Friday 9 October 2009
A programme to improve cancer pain management has won The Institute of Cancer Research (ICR) in collaboration with The Royal Marsden NHS Foundation Trust recognition for the Best Professional Education Initiative at this year’s Pfizer’s Excellence in Oncology Awards.
In the same ceremony at the National Cancer Research Institute (NCRI) conference in Birmingham this week, two ICR and Royal Marsden scientists received commendations for their work: Dr Susana Banerjee in the British Oncological Association Young Investigator Award category and Dr Rosalind Eeles and her team in the Best Patient Support Initiative Award section.
The educational CD ROM Breaking Barriers, developed by Catherine Dunbar and her team at the ICR’s Interactive Education Unit (IEU), aims to teach healthcare professionals about the latest advances in pain management for cancer patients. The programme has already been distributed to almost 2,000 clinicians worldwide.
Ms Dunbar, Assistant Director of Academic Services (Publications), says: “I am delighted and honoured to receive Pfizer’s Excellence in Oncology Award, which is testament to all the hard work of our team. Whilst the ICR is best known for its scientific advances in the fight against cancer, this is one of the many initiatives we run that help to educate professionals with the ultimate aim to provide cancer patients with high quality care and treatment.”
“It is estimated that up to 90 per cent of all cancer pain can be managed, but half of all patients in Western countries still do not receive adequate pain relief. There is therefore a real need for a consistent approach when managing pain in cancer patients and our Breaking Barriers programme has been developed to incorporate the very best advice available on this topic. The more we improve healthcare professionals’ understanding, the more we can help people living with cancer.”
Launched in 2008, Breaking Barriers describes accurate ways of measuring pain, drug and non-drug treatments that may assist in pain management and how to tailor treatments to individual patients. It also highlights how different healthcare professionals - such as doctors, nurses, physiotherapists and psychologists - can work together, and stresses the need for improved communication with patients to help overcome their fears related to pain and its management. It is the first CD ROM to combine such depth with a user-friendly interface, and includes animations, videos and interactive elements to rapidly educate and assist the user.
The panel of judges said: “This educational programme is excellent, an outstanding initiative that deserves to be recognised. Due to the success and quality of delivery, it has the potential for national roll out.”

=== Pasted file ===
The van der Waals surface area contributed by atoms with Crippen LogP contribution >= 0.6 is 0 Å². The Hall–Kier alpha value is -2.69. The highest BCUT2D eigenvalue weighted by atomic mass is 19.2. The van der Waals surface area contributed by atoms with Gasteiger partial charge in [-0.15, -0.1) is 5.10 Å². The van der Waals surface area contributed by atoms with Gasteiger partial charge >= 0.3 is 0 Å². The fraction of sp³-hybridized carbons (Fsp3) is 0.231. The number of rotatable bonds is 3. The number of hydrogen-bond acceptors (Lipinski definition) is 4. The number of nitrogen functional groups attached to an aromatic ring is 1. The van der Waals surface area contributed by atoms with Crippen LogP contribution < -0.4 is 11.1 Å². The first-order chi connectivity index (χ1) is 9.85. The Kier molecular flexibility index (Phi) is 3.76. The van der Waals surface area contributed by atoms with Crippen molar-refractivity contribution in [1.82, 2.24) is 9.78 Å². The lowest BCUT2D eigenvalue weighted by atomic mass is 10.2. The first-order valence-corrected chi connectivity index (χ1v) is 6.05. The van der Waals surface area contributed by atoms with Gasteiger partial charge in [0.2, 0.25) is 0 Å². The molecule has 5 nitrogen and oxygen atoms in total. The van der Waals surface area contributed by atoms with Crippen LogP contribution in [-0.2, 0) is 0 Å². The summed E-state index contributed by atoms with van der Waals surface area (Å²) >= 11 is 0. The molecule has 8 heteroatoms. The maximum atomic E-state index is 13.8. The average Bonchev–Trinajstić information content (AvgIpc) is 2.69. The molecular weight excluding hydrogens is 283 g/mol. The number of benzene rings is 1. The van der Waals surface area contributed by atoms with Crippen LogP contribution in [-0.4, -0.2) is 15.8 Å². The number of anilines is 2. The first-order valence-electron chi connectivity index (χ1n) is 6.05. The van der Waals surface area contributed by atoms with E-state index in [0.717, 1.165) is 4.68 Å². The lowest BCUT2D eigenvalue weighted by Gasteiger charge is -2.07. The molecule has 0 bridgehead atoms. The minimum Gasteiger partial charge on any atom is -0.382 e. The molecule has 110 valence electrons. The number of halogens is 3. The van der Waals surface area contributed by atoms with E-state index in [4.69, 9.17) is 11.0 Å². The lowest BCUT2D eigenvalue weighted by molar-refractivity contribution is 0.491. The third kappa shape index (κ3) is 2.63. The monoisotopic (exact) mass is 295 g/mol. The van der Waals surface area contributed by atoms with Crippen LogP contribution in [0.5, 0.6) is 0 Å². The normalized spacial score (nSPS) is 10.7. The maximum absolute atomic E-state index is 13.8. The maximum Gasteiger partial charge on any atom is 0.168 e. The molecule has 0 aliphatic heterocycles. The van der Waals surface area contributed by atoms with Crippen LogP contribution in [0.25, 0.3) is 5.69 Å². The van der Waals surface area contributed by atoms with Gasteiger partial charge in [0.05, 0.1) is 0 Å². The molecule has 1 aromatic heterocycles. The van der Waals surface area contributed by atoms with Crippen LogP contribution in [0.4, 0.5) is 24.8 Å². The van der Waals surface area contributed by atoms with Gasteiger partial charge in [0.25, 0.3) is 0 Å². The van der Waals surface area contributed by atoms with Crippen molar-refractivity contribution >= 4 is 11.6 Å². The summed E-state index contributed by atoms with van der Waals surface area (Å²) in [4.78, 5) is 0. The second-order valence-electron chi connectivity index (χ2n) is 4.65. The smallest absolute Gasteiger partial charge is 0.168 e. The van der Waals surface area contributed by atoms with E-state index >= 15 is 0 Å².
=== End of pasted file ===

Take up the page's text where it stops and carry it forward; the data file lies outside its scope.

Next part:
Dr Susana Banerjee, Avon Clinical Fellow, was commended for her research on the biological significance of VEGF, a molecule important for the growth of cancer blood vessels. Dr Banerjee investigated its role in breast cancer patients developing resistance to hormone treatment. Dr Banerjee is a medical oncologist training at The Royal Marsden Hospital and joined the Breakthrough Breast Cancer Research Centre at the ICR in 2005.
Dr Rosalind Eeles and her team were recognised for their work at their BRCA Carrier Clinic, which provides specialist care for families harbouring a mutation in the BRCA1 and BRCA2 genes. These genes increase people’s risk of developing breast, ovarian and prostate cancers, so the clinic ensures mutation carriers receive support and screening. It runs in conjunction with an integrated research programme to find new screening methods and markers.
The Pfizer Excellence in Oncology Awards, currently in its fourth year, aims to promote best practice in oncology in the UK. Awards are given each year to individuals and teams who have shown innovation, integrity, leadership, and teamwork.
Media Contact: Jane Bunce or 020 7153 5106 or after hours 077217 47900
The Institute of Cancer Research
The Institute of Cancer Research is Europe’s leading cancer research centre with expert scientists working on cutting-edge research. In 2009, the ICR marks its 100 years of groundbreaking research into cancer prevention, diagnosis and treatment. In December 2008, the ICR was ranked as the UK’s leading academic research centre by the Times Higher Education’s Table of Excellence, based on the results of the Higher Education Funding Council’s Research Assessment Exercise. The ICR is a charity that relies on voluntary income, for more information visit www.icr.ac.uk.
For more information on the Breaking Barriers Project visit the ICR's Interactive Education Unit website.